I am going to give a classical case to make an easy reference. It is permissible to impose and collect fines outside courts, it is allowed. Various by-laws authorise this practice and derive their authority from Section 141 as read with Section 356 of the Criminal Procedure and Evidence Act. This is what is termed the admission of guilt procedure which in practice takes the form of a written notice to appear in court that gives the alternative of admitting guilt and paying an assessed fine in lieu of appearance in court. If you arrive at a road block, they will say we want so much fine and they issue you with a ticket so that you sign on that ticket if you admit. If you do not want to pay, they will issue you with a ticket and advise you to appear in court on a particular date. That used to happen before the spot fines. You will be asked, do you admit that you were speeding? Yes. You were travelling at 60km in a 50km zone? Yes. Pay $10. If you pay your $10, you sign your admission of guilt form. The police officer will take all those tickets and the fines on Monday, this would have happened on Saturday. They would be taken on Mondays to the Magistrate court and the magistrate will go through each ticket and ascertain that the correct fine was assessed therefore, she/he will sign to approve. So, you have gone through the due process because a court official has gone through your ticket and has certified that your admission is correct.

This is what used to happen before we started the spot fines business, that is due process. If the magistrate sees that you have exceeded by 10km and you were fined $30 instead of $10, she will refuse to certify that and that ticket will come back and you are supposed to get your money. This is what we call the admission of guilt procedure. The process would go to a magistrate who will make an assessment of what the police officer has done on the road and approve or disapprove. Therefore, due process has been done.

The fine imposed must not exceed level 3 and if in the view of the prescribed officer, the appropriate fine should be higher than the level 3. Such person, even if admitting guilt, must be dealt with in the normal way. That is, if you are found to be speeding. The police will tell you this speed we cannot ticket you, you have to appear before a magistrate because it will be going beyond the $20. They will insist you have to come back and appear before the magistrate on such a date. I am dealing here with what we call admission of guilt. Even if you are admitting, you have to appear in court and be placed before a magistrate who will proceed by way of Section 271, which is plea procedure. Mr. Jones on Friday at 6pm, you were on the Kadoma road? Yes. You were driving above the speed limit, the speed limit was 60km and you were at 70km/hr? Yes. Do you mean your guilty plea is in accordance with the fact? Yes. I, accordingly find you guilt, you pay so much fine or I cancel your licence etc. That is what we call the plea procedure, but usually when we are dealing with Section 271, there is a fine provision in it.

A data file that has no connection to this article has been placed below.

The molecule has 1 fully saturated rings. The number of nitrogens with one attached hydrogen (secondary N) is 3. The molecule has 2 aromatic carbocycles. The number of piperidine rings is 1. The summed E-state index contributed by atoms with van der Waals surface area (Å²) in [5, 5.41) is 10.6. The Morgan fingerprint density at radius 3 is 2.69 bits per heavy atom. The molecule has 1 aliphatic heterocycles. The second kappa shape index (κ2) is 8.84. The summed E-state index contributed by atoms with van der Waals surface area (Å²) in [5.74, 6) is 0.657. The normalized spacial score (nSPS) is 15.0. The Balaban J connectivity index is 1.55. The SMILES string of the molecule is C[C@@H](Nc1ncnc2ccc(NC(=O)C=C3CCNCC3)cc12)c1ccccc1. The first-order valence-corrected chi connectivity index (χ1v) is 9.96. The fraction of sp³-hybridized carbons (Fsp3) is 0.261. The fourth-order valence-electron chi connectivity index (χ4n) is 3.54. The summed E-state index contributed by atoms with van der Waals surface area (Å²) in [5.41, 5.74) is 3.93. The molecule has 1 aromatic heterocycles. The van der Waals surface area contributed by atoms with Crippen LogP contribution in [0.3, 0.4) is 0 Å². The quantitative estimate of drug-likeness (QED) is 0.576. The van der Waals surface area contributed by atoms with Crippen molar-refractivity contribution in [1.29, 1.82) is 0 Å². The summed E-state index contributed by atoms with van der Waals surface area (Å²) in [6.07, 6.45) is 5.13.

A common example of fines imposed out of court where the law allows fines out of court, is when you do not have a ZBC licence or they issue you with a ticket or some other minor offences. Under this procedure, once the prescribed officer has accepted and receipted an assessed fine in lieu of the accused appearing in court, the papers are then transmitted to the magistrate within whose jurisdiction the offence was committed. The magistrate goes through the papers and satisfies himself or herself that indeed the conduct constitutes an offence and the offence deserves the kind of penalty which was imposed by the officer on the road.

The magistrate signs the papers and in that case an offender is regarded as duly convicted, not by the policeman on the road who collected the fine but by the assessing magistrate who is sitting in court. In terms of Section 271(2) of the Criminal Procedure and Evidence Act, a fine above level 3, that is $20 can only be imposed by a court of law after the Presiding Officer has canvassed the essential elements of the offence from the accused person and satisfied himself or herself that the accused has understood the said essential elements and is indeed pleading guilty with the full knowledge.

The procedure provided for in the Criminal Procedure and Evidence Act is meant to afford protection of the law to accused persons as no one is penalised without the involvement of the courts, that is Section 18, an independent tribunal. Even in those cases where an accused opts to pay an assessed fine in lieu of appearing in court, it is the court that has a final say on the matter as I said earlier on. The magistrate will assess the fine and the circumstances. He will certify or refuse to certify. The involvement of the judicial officer stems from Section 18(2) of the Constitution which provides that a person charged with a criminal offence shall be afforded a fair hearing before an independent and impartial court established by the law.

The magistrate, by assessing your ticket and certifying it or refusing, you are being afforded the protection of the law. It is a requirement of the rule of law that a judicial officer be involved in all cases of criminal convictions. The spirit of Section 18 is that all criminal convictions should be that of a court of law established by the law. Anything ultra vires this procedure is a violation of protection of the law as enshrined in Section 18 of the Constitution of Zimbabwe.